Permeability of the geologic strata. Highly permeable geologic strata allow water to quickly percolate through, receiving little filtration along the way. Strata consisting of relatively impermeable materials such as silt and clay impede the downward percolation of water.
Type of geologic strata. Some earth materials, such as clay, are more effective at filtering out contaminants, not just because they are impermeable but because chemicals can bind to their particle's surfaces.
The toxicity of the contaminants. Leachate is produced when water filters downward through a landfill, picking up dissolved materials from the decomposing wastes. Depending on characteristics of the landfill and the wastes it contains, the leachate may be relatively harmless or extremely toxic. Generally leachate has a high biochemical oxygen demand (BOD) and high concentrations of organic carbon, nitrogen, chloride, iron, manganese, and phenols. Many other chemicals may be present, including pesticides, solvents, and heavy metals.
The direction of groundwater flow. Groundwater moves slowly and continuously through the open spaces in soil and rock. If a landfill contaminates groundwater, a plume of contamination will occur. Wells in that plume will be contaminated, but other wells, even those close to the landfill, may be unaffected if they are not in the plume.
Have the students write a report about the sanitary landfill your community uses, including how the leachate is collected and treated, and whether any groundwater or surface water contamination problems have been found. This could be a group project. There are many old town landfills, so individuals or small groups could address different landfills.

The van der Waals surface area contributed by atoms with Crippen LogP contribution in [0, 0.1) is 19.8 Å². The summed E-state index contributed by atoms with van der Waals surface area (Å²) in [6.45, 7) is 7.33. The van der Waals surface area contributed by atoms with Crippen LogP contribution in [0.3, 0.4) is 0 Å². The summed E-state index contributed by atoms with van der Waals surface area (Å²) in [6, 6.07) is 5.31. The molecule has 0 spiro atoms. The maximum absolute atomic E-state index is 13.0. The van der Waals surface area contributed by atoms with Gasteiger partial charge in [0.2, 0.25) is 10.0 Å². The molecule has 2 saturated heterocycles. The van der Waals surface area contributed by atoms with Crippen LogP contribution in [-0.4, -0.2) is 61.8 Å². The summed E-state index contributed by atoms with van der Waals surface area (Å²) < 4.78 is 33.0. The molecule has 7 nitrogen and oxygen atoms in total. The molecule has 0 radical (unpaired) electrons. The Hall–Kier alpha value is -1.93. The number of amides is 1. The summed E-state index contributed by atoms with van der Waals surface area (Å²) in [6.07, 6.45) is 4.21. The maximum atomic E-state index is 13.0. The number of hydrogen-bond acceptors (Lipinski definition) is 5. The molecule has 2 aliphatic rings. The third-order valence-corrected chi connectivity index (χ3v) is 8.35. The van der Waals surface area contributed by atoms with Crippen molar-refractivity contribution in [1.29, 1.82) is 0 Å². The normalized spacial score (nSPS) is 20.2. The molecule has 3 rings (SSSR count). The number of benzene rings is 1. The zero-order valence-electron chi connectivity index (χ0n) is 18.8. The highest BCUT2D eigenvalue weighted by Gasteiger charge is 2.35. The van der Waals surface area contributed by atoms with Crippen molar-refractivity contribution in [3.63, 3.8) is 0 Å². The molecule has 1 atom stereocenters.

As part of the research for this project, the students should contact some of the following organizations:
- the local department of solid waste
- the New York State Dept. of Environmental Conservation
- the local planning board
- the local health department
- the local Environmental Management Council
- the regional office of the U.S. Geological Survey, for information on aquifers and groundwater
- the Soil Conservation Service, for local soil data
The students' research should address questions such as the following:
1. Where are the local landfills? (Plot them on a map.) How long will they continue to take waste?
2. Does the landfill have a leachate collection system? If so, how is the leachate treated? What other measures have been taken by the landfill operators to prevent groundwater contamination?
3. Have any water quality problems (either groundwater or surface water) been identified in the area surrounding the landfill?
4. Is there an aquifer near the landfill? If so, is it used for any community water supplies? Where are the nearest wells?
5. What is the depth of the water table below the landfill? Are there any impermeable layers between the landfill and underlying groundwater?
6. What water quality regulations apply to the landfill operations? What types of water quality testing are performed?